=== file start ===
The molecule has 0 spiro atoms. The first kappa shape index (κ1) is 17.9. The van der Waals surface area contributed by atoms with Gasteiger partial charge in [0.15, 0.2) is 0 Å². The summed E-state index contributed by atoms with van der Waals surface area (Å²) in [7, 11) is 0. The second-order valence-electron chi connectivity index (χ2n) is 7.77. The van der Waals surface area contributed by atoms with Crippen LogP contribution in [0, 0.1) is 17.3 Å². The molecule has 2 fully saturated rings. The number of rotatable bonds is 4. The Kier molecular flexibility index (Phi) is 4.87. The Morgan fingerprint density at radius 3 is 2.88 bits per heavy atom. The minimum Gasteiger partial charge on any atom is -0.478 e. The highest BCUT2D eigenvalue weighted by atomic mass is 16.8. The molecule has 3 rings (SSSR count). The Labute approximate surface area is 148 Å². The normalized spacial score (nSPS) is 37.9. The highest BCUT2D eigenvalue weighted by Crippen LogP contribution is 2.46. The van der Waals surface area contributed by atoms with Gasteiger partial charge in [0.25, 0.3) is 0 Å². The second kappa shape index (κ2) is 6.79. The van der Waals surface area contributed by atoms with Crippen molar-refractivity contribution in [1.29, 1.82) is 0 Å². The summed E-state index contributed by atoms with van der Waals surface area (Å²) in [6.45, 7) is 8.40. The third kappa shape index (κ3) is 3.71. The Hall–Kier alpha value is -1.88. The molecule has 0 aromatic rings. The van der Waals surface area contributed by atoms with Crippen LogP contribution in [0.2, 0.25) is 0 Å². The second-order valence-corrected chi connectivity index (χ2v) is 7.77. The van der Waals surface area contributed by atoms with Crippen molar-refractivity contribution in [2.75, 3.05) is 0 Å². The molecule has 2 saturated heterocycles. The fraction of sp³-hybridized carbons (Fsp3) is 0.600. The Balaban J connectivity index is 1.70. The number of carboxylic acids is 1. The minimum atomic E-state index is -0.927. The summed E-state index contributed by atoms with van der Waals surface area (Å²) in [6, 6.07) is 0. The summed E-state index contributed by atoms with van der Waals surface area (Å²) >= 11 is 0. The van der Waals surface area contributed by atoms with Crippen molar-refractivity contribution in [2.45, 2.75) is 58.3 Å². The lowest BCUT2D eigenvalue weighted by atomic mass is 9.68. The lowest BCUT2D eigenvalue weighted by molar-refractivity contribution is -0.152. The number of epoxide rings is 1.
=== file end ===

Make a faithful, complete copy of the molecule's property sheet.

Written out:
The molecule has 0 spiro atoms. The first kappa shape index (κ1) is 17.9. The van der Waals surface area contributed by atoms with Gasteiger partial charge in [0.15, 0.2) is 0 Å². The summed E-state index contributed by atoms with van der Waals surface area (Å²) in [7, 11) is 0. The second-order valence-electron chi connectivity index (χ2n) is 7.77. The van der Waals surface area contributed by atoms with Crippen LogP contribution in [0, 0.1) is 17.3 Å². The molecule has 2 fully saturated rings. The number of rotatable bonds is 4. The Kier molecular flexibility index (Phi) is 4.87. The Morgan fingerprint density at radius 3 is 2.88 bits per heavy atom. The minimum Gasteiger partial charge on any atom is -0.478 e. The highest BCUT2D eigenvalue weighted by atomic mass is 16.8. The molecule has 3 rings (SSSR count). The Labute approximate surface area is 148 Å². The normalized spacial score (nSPS) is 37.9. The highest BCUT2D eigenvalue weighted by Crippen LogP contribution is 2.46. The van der Waals surface area contributed by atoms with Gasteiger partial charge in [0.25, 0.3) is 0 Å². The second kappa shape index (κ2) is 6.79. The van der Waals surface area contributed by atoms with Crippen molar-refractivity contribution in [1.29, 1.82) is 0 Å². The summed E-state index contributed by atoms with van der Waals surface area (Å²) in [6.45, 7) is 8.40. The third kappa shape index (κ3) is 3.71. The Hall–Kier alpha value is -1.88. The molecule has 0 aromatic rings. The van der Waals surface area contributed by atoms with Crippen LogP contribution in [0.2, 0.25) is 0 Å². The second-order valence-corrected chi connectivity index (χ2v) is 7.77. The van der Waals surface area contributed by atoms with Crippen molar-refractivity contribution in [2.75, 3.05) is 0 Å². The molecule has 2 saturated heterocycles. The fraction of sp³-hybridized carbons (Fsp3) is 0.600. The Balaban J connectivity index is 1.70. The number of carboxylic acids is 1. The minimum atomic E-state index is -0.927. The summed E-state index contributed by atoms with van der Waals surface area (Å²) in [6, 6.07) is 0. The summed E-state index contributed by atoms with van der Waals surface area (Å²) >= 11 is 0. The van der Waals surface area contributed by atoms with Crippen molar-refractivity contribution in [2.45, 2.75) is 58.3 Å². The lowest BCUT2D eigenvalue weighted by atomic mass is 9.68. The lowest BCUT2D eigenvalue weighted by molar-refractivity contribution is -0.152. The number of epoxide rings is 1.